As word has gotten out about our week, it has gotten a bit challenging to return all the texts, messages, calls, etc. Sorry, everyone. So, I thought it might be more efficient to use this blog for one of its intended purposes: update family and friends on our little world. For those of you wondering, here’s a synopsis of our last few days:
A little after 11pm on Monday night, Careese woke Isaiah up to have him use the bathroom before we went to bed. He was a bit disoriented and started walking the wrong way. Careese called him back toward the bathroom, and he started walking back in the right direction. When he had almost made it to the bathroom, his arms locked along with the rest of his body as he contracted into the fetal position and started convulsing. Careese held him as he continued convulsing and began foaming at the mouth. I called 911 and yelled our address at the poor, sweet 911 operator lady (Sorry, lady. You were great. I was not.). After a couple minutes or so of convulsing, he stopped breathing and went completely limp. Unresponsive. We turned his head to drain his mouth/nose, checked for a pulse, and yell-cry-prayed as his lips and face turned pale and blue. It felt like an eternity (but was probably more like a minute or two without breathing). Finally, he took a breath and his eyes opened. He continued breathing lightly, but stared off into space-unblinking and unresponsive to anything, cognitively. We counted out his breaths to the 911 operator. About this time the ambulance showed up. Amarillo EMS, I love you and your rapid response time. Isaiah remained seemingly comatose until we’d made it about halfway to the hospital. He still couldn’t make eye contact or acknowledge my voice (or anyone else’s); but, he began to cry. He was scared, which gave me much relief that his little brain was functioning again. Not too long after that, he slowly regained his faculties. First, he was able to very softly answer “No.” when the EMT asked if he was in pain. After an hour or so in the Emergency Room, he was able to make eye contact again, recognizing us and his grandparents. He started speaking again not long after that.
The next 24 hours were a blurry barrage of tests. Blood tests, EKG, MRI, EEG, CAT scan, etc. He didn’t get to sleep until about 5:30am, but was quite the little trooper throughout all the poking, prodding, sticking, and questioning.
Thankfully, all tests but the EEG came back normal. Since his EEG came back abnormal, we spent another day at the hospital before being released Wednesday morning (1/18). No diagnosis was made, but the terms “absence seizures” and “petit grand mal seizures” were used. We were told that our next stop would be a neurologist’s office, where we would get more information about the EEG and search for a diagnosis. We left the hospital hopeful and prayerful that the neurologist would help us with a diagnosis and subsequent plan for treatment. In the meantime, we were prescribed seizure medication.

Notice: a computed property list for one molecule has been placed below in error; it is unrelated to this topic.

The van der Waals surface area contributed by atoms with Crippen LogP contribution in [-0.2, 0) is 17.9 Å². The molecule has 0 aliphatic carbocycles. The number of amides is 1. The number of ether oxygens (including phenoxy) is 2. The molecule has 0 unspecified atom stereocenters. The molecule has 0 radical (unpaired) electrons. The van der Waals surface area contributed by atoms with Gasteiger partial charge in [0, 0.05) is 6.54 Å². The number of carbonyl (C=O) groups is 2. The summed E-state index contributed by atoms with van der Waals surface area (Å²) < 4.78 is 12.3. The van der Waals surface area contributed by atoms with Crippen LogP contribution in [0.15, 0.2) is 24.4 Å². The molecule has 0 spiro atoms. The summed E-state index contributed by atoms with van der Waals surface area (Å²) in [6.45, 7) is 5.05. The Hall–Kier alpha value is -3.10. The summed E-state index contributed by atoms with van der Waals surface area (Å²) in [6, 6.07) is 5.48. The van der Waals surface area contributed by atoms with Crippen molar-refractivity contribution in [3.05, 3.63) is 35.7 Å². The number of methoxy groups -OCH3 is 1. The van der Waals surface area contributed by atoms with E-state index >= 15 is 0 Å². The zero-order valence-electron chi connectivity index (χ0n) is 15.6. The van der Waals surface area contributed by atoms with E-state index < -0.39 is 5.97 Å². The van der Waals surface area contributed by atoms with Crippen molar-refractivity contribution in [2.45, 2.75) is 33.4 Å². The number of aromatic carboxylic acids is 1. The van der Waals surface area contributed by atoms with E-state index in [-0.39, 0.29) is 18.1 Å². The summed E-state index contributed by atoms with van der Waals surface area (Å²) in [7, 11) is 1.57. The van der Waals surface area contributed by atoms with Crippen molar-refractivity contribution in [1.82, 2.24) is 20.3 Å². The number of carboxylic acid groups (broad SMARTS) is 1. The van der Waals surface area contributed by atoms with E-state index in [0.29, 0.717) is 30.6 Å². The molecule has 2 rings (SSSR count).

Careese called our pediatrician Thursday morning to see where we stood on the scheduling of the neurologist appointment. She was told that the first available appointment to see a neurologist in Amarillo, Lubbock, or DFW would be in May. If you know the God we serve or the wife I love, you’ll know how the following little miracle happened: within a few hours, we had two neurologist appointments scheduled. One in Amarillo the same afternoon and one with a pediatric neurologist in Ft. Worth the following afternoon.
Our Amarillo neurologist translated his EEG for us today. She confirmed that he had had a seizure during his EEG test. She informed us that he has general epilepsy and laid out some preliminary options for courses of treatment. She was great at her job and patiently answered all of our questions.
Tomorrow, we head to Cook Children’s Hospital for our appointment with a pediatric neurologist. We’ll get his take on the situation and determine a course of action from there.
Though we’re just starting to get answers and we may have a long road ahead of us, we’re so very grateful after, well, what could have been a much worse outcome. Isaiah is doing ok. He’s a bit unstable physically. We’re told this is a side effect of the medication. He’s also pretty apprehensive about the doctor appointments ahead of him, but he has a good attitude about them.
Fortunately for us, we find ourselves surrounded by some of the best people on the planet. Thank you all for the outpouring of love, prayers, food, texts, messages, calls, and support over the last few days. Isaiah woke up smiling yesterday morning in the hospital bed as he felt like one of the most loved kids around.
Lastly, many of you wonderful people have asked if we need anything. Here’s your answer:
No, thank you. We’re good. Just keep us on your prayer list. I do ask you to seek out someone you know who has a child or loved one who struggles with seizures. Write them a note. Give them a hug. Take them a meal. Write them a prayer. I sort of want to hug all of them. But, I can’t. May God use you to be an encouragement and a blessing to them. Thanks. To those of you who have or love someone who has struggled with seizures, may God bless you and make his face to shine upon you. Seriously. I don’t know how you do it. This is the only seizure I’ve ever dealt with in my life, and it wrecked me.